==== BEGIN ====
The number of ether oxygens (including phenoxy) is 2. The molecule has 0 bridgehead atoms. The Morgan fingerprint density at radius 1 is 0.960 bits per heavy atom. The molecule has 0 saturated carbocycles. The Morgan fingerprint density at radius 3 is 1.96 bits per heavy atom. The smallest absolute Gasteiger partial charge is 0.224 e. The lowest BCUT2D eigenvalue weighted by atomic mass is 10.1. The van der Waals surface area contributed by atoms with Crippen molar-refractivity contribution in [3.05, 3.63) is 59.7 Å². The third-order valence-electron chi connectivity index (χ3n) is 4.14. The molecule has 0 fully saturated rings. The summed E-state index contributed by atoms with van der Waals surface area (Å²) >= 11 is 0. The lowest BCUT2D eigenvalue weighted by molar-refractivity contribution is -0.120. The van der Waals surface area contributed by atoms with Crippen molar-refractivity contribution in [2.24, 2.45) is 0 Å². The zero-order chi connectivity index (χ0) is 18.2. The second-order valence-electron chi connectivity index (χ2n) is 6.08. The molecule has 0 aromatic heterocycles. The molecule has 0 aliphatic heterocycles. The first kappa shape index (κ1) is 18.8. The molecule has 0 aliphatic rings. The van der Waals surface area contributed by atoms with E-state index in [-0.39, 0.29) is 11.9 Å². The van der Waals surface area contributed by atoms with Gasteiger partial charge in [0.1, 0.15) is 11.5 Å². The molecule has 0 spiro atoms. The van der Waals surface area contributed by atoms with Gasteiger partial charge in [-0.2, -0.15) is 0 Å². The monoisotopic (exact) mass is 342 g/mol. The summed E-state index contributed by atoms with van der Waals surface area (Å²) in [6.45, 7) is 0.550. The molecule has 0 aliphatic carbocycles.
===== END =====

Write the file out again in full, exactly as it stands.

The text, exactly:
The number of ether oxygens (including phenoxy) is 2. The molecule has 0 bridgehead atoms. The Morgan fingerprint density at radius 1 is 0.960 bits per heavy atom. The molecule has 0 saturated carbocycles. The Morgan fingerprint density at radius 3 is 1.96 bits per heavy atom. The smallest absolute Gasteiger partial charge is 0.224 e. The lowest BCUT2D eigenvalue weighted by atomic mass is 10.1. The van der Waals surface area contributed by atoms with Crippen molar-refractivity contribution in [3.05, 3.63) is 59.7 Å². The third-order valence-electron chi connectivity index (χ3n) is 4.14. The molecule has 0 fully saturated rings. The summed E-state index contributed by atoms with van der Waals surface area (Å²) >= 11 is 0. The lowest BCUT2D eigenvalue weighted by molar-refractivity contribution is -0.120. The van der Waals surface area contributed by atoms with Crippen molar-refractivity contribution in [2.24, 2.45) is 0 Å². The zero-order chi connectivity index (χ0) is 18.2. The second-order valence-electron chi connectivity index (χ2n) is 6.08. The molecule has 0 aromatic heterocycles. The molecule has 0 aliphatic heterocycles. The first kappa shape index (κ1) is 18.8. The molecule has 0 aliphatic rings. The van der Waals surface area contributed by atoms with E-state index in [-0.39, 0.29) is 11.9 Å². The van der Waals surface area contributed by atoms with Gasteiger partial charge in [0.1, 0.15) is 11.5 Å². The molecule has 0 spiro atoms. The van der Waals surface area contributed by atoms with Gasteiger partial charge in [-0.2, -0.15) is 0 Å². The monoisotopic (exact) mass is 342 g/mol. The summed E-state index contributed by atoms with van der Waals surface area (Å²) in [6.45, 7) is 0.550. The molecule has 0 aliphatic carbocycles.